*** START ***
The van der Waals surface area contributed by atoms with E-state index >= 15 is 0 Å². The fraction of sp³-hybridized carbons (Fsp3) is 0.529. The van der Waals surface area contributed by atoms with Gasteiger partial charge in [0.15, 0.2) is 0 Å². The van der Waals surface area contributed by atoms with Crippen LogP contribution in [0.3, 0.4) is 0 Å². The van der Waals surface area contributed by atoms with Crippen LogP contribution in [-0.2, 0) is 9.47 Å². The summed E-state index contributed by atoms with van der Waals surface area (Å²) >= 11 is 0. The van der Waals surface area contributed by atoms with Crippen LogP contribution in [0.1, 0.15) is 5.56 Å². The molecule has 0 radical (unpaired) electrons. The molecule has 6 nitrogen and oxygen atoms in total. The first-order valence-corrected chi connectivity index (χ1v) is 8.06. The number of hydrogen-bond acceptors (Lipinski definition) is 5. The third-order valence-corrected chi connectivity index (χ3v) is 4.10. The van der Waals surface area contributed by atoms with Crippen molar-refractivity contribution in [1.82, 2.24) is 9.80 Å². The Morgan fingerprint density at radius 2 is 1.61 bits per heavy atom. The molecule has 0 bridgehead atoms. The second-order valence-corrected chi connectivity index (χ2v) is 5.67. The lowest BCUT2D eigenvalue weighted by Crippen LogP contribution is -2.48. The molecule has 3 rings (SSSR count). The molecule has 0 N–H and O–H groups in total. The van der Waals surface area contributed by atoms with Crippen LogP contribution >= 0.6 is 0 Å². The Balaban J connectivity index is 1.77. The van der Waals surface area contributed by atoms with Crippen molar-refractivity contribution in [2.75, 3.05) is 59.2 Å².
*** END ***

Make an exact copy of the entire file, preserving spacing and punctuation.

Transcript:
The van der Waals surface area contributed by atoms with E-state index >= 15 is 0 Å². The fraction of sp³-hybridized carbons (Fsp3) is 0.529. The van der Waals surface area contributed by atoms with Gasteiger partial charge in [0.15, 0.2) is 0 Å². The van der Waals surface area contributed by atoms with Crippen LogP contribution in [0.3, 0.4) is 0 Å². The van der Waals surface area contributed by atoms with Crippen LogP contribution in [-0.2, 0) is 9.47 Å². The summed E-state index contributed by atoms with van der Waals surface area (Å²) >= 11 is 0. The van der Waals surface area contributed by atoms with Crippen LogP contribution in [0.1, 0.15) is 5.56 Å². The molecule has 0 radical (unpaired) electrons. The molecule has 6 nitrogen and oxygen atoms in total. The first-order valence-corrected chi connectivity index (χ1v) is 8.06. The number of hydrogen-bond acceptors (Lipinski definition) is 5. The third-order valence-corrected chi connectivity index (χ3v) is 4.10. The van der Waals surface area contributed by atoms with Crippen molar-refractivity contribution in [1.82, 2.24) is 9.80 Å². The Morgan fingerprint density at radius 2 is 1.61 bits per heavy atom. The molecule has 0 bridgehead atoms. The second-order valence-corrected chi connectivity index (χ2v) is 5.67. The lowest BCUT2D eigenvalue weighted by Crippen LogP contribution is -2.48. The molecule has 3 rings (SSSR count). The molecule has 0 N–H and O–H groups in total. The van der Waals surface area contributed by atoms with Crippen LogP contribution >= 0.6 is 0 Å². The Balaban J connectivity index is 1.77. The van der Waals surface area contributed by atoms with Crippen molar-refractivity contribution in [2.75, 3.05) is 59.2 Å².